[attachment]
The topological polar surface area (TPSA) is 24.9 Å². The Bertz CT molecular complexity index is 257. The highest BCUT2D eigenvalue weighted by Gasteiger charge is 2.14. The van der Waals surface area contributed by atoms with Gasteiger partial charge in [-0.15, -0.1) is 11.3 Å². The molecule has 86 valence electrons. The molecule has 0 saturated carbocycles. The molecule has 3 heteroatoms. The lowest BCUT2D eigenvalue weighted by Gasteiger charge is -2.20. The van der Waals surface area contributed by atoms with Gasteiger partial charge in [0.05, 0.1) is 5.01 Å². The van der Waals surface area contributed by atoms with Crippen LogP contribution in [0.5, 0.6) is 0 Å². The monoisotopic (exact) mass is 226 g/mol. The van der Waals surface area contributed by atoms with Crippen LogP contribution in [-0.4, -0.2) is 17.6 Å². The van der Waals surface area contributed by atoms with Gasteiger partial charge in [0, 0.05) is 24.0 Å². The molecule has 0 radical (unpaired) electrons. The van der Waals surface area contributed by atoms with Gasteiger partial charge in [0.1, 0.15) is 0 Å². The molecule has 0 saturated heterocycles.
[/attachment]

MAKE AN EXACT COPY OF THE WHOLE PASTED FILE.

The topological polar surface area (TPSA) is 24.9 Å². The Bertz CT molecular complexity index is 257. The highest BCUT2D eigenvalue weighted by Gasteiger charge is 2.14. The van der Waals surface area contributed by atoms with Gasteiger partial charge in [-0.15, -0.1) is 11.3 Å². The molecule has 86 valence electrons. The molecule has 0 saturated carbocycles. The molecule has 3 heteroatoms. The lowest BCUT2D eigenvalue weighted by Gasteiger charge is -2.20. The van der Waals surface area contributed by atoms with Gasteiger partial charge in [0.05, 0.1) is 5.01 Å². The van der Waals surface area contributed by atoms with Crippen LogP contribution in [0.5, 0.6) is 0 Å². The monoisotopic (exact) mass is 226 g/mol. The van der Waals surface area contributed by atoms with Crippen LogP contribution in [-0.4, -0.2) is 17.6 Å². The van der Waals surface area contributed by atoms with Gasteiger partial charge in [0, 0.05) is 24.0 Å². The molecule has 0 radical (unpaired) electrons. The van der Waals surface area contributed by atoms with Gasteiger partial charge in [0.1, 0.15) is 0 Å². The molecule has 0 saturated heterocycles.